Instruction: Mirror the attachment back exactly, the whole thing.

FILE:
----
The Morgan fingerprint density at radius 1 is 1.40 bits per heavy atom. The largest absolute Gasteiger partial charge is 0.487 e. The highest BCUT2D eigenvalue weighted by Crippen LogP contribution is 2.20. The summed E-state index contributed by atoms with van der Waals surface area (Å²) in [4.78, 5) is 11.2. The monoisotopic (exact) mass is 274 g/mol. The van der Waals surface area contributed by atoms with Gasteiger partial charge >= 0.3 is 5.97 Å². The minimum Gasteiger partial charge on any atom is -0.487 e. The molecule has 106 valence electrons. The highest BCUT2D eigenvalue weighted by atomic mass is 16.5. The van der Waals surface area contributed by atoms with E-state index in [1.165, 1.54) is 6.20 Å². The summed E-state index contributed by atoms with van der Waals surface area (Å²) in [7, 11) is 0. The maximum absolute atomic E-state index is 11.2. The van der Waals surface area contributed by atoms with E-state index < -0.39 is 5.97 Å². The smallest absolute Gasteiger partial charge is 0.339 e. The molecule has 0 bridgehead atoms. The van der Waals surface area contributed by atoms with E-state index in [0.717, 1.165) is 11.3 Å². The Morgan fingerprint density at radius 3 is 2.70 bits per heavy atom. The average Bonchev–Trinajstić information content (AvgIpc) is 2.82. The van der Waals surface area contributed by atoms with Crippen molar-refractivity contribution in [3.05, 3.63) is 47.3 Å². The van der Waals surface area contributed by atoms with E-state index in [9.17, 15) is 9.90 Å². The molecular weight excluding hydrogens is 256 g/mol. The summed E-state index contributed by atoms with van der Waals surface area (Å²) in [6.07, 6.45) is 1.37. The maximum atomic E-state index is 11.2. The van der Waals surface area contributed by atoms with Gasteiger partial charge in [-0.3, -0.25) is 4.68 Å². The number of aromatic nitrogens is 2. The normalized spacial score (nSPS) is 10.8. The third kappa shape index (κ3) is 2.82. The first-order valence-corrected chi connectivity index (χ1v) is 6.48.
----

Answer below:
The Morgan fingerprint density at radius 1 is 1.40 bits per heavy atom. The largest absolute Gasteiger partial charge is 0.487 e. The highest BCUT2D eigenvalue weighted by Crippen LogP contribution is 2.20. The summed E-state index contributed by atoms with van der Waals surface area (Å²) in [4.78, 5) is 11.2. The monoisotopic (exact) mass is 274 g/mol. The van der Waals surface area contributed by atoms with Gasteiger partial charge >= 0.3 is 5.97 Å². The minimum Gasteiger partial charge on any atom is -0.487 e. The molecule has 106 valence electrons. The highest BCUT2D eigenvalue weighted by atomic mass is 16.5. The van der Waals surface area contributed by atoms with E-state index in [1.165, 1.54) is 6.20 Å². The summed E-state index contributed by atoms with van der Waals surface area (Å²) in [7, 11) is 0. The maximum absolute atomic E-state index is 11.2. The van der Waals surface area contributed by atoms with E-state index < -0.39 is 5.97 Å². The smallest absolute Gasteiger partial charge is 0.339 e. The molecule has 0 bridgehead atoms. The van der Waals surface area contributed by atoms with E-state index in [0.717, 1.165) is 11.3 Å². The Morgan fingerprint density at radius 3 is 2.70 bits per heavy atom. The average Bonchev–Trinajstić information content (AvgIpc) is 2.82. The van der Waals surface area contributed by atoms with Crippen molar-refractivity contribution in [3.05, 3.63) is 47.3 Å². The van der Waals surface area contributed by atoms with E-state index in [9.17, 15) is 9.90 Å². The molecular weight excluding hydrogens is 256 g/mol. The summed E-state index contributed by atoms with van der Waals surface area (Å²) in [6.07, 6.45) is 1.37. The maximum atomic E-state index is 11.2. The van der Waals surface area contributed by atoms with Gasteiger partial charge in [-0.3, -0.25) is 4.68 Å². The number of aromatic nitrogens is 2. The normalized spacial score (nSPS) is 10.8. The third kappa shape index (κ3) is 2.82. The first-order valence-corrected chi connectivity index (χ1v) is 6.48.